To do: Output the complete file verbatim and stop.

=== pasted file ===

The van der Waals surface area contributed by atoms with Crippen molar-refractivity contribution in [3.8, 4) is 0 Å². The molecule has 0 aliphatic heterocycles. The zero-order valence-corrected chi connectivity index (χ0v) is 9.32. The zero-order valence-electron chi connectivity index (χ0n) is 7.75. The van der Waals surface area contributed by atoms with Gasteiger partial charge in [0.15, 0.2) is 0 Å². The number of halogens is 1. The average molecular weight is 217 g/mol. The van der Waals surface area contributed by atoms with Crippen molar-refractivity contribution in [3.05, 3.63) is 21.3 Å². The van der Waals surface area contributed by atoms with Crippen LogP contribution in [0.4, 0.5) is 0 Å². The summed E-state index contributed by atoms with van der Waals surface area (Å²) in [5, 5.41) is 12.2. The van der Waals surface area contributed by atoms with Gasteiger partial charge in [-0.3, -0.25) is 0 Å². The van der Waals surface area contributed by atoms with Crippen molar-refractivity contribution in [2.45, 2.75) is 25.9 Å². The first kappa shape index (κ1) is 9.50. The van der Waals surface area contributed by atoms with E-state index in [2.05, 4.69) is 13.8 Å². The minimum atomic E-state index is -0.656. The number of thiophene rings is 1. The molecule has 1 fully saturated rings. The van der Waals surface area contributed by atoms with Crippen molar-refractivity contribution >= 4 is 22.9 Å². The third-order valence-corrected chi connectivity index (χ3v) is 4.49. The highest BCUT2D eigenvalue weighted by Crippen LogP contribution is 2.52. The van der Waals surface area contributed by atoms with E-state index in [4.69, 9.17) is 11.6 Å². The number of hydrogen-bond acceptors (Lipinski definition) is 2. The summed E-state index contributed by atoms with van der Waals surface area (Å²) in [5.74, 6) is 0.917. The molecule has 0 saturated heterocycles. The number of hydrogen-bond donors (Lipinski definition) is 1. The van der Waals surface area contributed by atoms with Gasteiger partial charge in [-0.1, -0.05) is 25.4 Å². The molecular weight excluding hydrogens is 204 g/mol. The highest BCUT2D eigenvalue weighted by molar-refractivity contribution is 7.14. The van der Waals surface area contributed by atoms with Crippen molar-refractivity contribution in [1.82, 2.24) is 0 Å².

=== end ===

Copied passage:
The van der Waals surface area contributed by atoms with Crippen molar-refractivity contribution in [3.8, 4) is 0 Å². The molecule has 0 aliphatic heterocycles. The zero-order valence-corrected chi connectivity index (χ0v) is 9.32. The zero-order valence-electron chi connectivity index (χ0n) is 7.75. The van der Waals surface area contributed by atoms with Gasteiger partial charge in [0.15, 0.2) is 0 Å². The number of halogens is 1. The average molecular weight is 217 g/mol. The van der Waals surface area contributed by atoms with Crippen molar-refractivity contribution in [3.05, 3.63) is 21.3 Å². The van der Waals surface area contributed by atoms with Crippen LogP contribution in [0.4, 0.5) is 0 Å². The summed E-state index contributed by atoms with van der Waals surface area (Å²) in [5, 5.41) is 12.2. The van der Waals surface area contributed by atoms with Gasteiger partial charge in [-0.3, -0.25) is 0 Å². The van der Waals surface area contributed by atoms with Crippen molar-refractivity contribution in [2.45, 2.75) is 25.9 Å². The first kappa shape index (κ1) is 9.50. The van der Waals surface area contributed by atoms with E-state index in [2.05, 4.69) is 13.8 Å². The minimum atomic E-state index is -0.656. The number of thiophene rings is 1. The molecule has 1 fully saturated rings. The van der Waals surface area contributed by atoms with Crippen molar-refractivity contribution >= 4 is 22.9 Å². The third-order valence-corrected chi connectivity index (χ3v) is 4.49. The highest BCUT2D eigenvalue weighted by Crippen LogP contribution is 2.52. The van der Waals surface area contributed by atoms with E-state index in [4.69, 9.17) is 11.6 Å². The number of hydrogen-bond acceptors (Lipinski definition) is 2. The summed E-state index contributed by atoms with van der Waals surface area (Å²) in [5.74, 6) is 0.917. The molecule has 0 saturated heterocycles. The number of hydrogen-bond donors (Lipinski definition) is 1. The van der Waals surface area contributed by atoms with Gasteiger partial charge in [-0.1, -0.05) is 25.4 Å². The molecular weight excluding hydrogens is 204 g/mol. The highest BCUT2D eigenvalue weighted by molar-refractivity contribution is 7.14. The van der Waals surface area contributed by atoms with Crippen molar-refractivity contribution in [1.82, 2.24) is 0 Å².